Posted by: realifemermaid | November 7, 2013

The darker waters

Just a fair warning.  This post is a little darker than my general optimistic happy tone, but not without reason. 

My (parent’s…she lives in Maryland) 6 1/2 year old golden retriever, Maddie, was diagnosed with a cancer near her eye a few weeks ago.  They tried to treat it, ultimately they are going to have to take her entire eye out. 

In case you missed the new about Maddie, we got her right before I graduated college, the same time I was very sick with severe, uncontrollable migraines and cluster headaches.  Maddie took care of me, helped fill the empty nest, and is a volunteer “touch dog” at the nursing homes, schools, and libraries.  When I still lived at home and started swimming again, she would try her hardest to keep up, walking along side my mom and then jumping through the waves to swim with me for a little, before growing tired (after about a mile!) and getting back out to run with my parents again.  In short, Maddie helped bridge my college years into adulthood and eased the transition to empty nesters for my parents. 

Don’t worry.  This post does have more to do with swimming.  Just wait for it.

The news about her eye really disturbed me.  Of course I am sad for her, but I really am glad that she is going to live a healthy, full life after the surgery, and from the sound of it get even more attention than she already receives. 

The problem is the idea of imperfection, decay, growing older. 

When I am swimming really long swims, one idea that gets me through it is the idea of “It’s all going to be over.  No matter how painful this is right now, five hours DOES end!  Twelve hours ends!”  Hey, even twenty-four hours ends, so why not go longer than my currently planned agenda?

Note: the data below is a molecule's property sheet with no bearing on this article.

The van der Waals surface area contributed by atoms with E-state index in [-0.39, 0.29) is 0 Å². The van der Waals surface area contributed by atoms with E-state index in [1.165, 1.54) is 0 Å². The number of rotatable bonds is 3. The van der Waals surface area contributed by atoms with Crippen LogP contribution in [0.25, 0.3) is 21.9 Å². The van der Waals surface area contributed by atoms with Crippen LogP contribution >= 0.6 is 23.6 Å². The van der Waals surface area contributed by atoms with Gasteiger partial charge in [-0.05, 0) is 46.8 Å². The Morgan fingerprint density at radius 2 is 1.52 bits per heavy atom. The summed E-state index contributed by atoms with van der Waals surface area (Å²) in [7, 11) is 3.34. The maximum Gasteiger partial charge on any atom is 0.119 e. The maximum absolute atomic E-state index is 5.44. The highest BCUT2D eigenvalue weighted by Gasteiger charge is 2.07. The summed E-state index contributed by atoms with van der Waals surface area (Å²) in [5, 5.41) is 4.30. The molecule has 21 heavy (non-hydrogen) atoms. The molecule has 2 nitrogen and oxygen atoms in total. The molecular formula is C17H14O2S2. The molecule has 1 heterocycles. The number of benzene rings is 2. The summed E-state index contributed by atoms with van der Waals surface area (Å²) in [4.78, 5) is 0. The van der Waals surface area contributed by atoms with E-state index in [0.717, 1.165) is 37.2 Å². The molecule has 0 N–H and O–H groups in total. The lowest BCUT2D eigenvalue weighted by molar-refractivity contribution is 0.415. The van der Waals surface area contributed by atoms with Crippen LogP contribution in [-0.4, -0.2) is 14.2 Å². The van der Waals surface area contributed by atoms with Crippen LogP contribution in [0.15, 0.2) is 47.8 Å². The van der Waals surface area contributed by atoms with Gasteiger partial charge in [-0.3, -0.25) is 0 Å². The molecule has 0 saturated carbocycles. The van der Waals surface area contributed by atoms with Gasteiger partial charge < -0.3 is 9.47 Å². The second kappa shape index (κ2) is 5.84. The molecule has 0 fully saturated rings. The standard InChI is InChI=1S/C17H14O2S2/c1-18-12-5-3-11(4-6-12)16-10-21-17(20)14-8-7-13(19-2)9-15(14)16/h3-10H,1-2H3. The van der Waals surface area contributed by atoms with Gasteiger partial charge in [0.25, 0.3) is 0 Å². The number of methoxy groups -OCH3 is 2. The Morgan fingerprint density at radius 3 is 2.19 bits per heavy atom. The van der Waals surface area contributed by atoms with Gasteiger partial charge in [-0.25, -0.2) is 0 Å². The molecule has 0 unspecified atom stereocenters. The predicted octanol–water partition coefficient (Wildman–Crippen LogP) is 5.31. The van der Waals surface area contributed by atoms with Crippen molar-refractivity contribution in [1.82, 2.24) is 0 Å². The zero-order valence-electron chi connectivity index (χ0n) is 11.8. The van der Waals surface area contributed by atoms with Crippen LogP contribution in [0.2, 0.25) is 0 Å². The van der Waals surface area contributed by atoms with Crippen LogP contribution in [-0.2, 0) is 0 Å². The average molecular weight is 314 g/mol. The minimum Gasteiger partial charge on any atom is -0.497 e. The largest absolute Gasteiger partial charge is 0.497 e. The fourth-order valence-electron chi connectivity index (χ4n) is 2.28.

This mantra I have chosen for myself of “No matter what, it is all going to end” along with a scary anaphylaxis episode last summer…along with my impending 30th birthday (okay, that one is still 18 months away, but still…) has given me pause to eerily reflect. 

After a few months of strange reflection, I think I’ve come to the conclusion that I am simply in awe of how much we can and can’t control in life.  Time has always eluded me….as a regular pool swimmer, I chased seconds and hundredths of a second.  Now, time has become my mortal mental enemy, a stalemated rival in a staring contest.  Who can last longer….swimming or time? 

Time continues to wear down on everything.  I came to this conclusion as I got out of the pool today and was still disgusted at the scar on my right knee, which is only there because I fell down the brick stairs in the front of my house.  It has company, though…two surgery scars and another scar from a silly accident when I was nine years old. 

I can’t control time.  I can’t control the way it marches forward, dictating how much of my day might be spent in sleep or work or swimming.  I can’t totally control a lot of unfortunate events…car accidents or cancer or skinned knees or bad breakups.  Time and accidents unfortunately seem to be best friends, skipping away, placing bombs along the paths of unsuspecting lives. 

I can control perspective.  I think I have always had an optimistic attitude that has helped me through a lot in life, but controlling this perspective takes optimism to a different level.  It is understanding when to rationalize when something is happening, and when to just do it. 

When to just keep swimming, with blind faith that it will end, and not question how many minutes or miles or strokes you have done. 

When to understand and accept that something just is because it is. 

Not to stop thinking and questioning, but to have a deeper understanding and appreciation of time.


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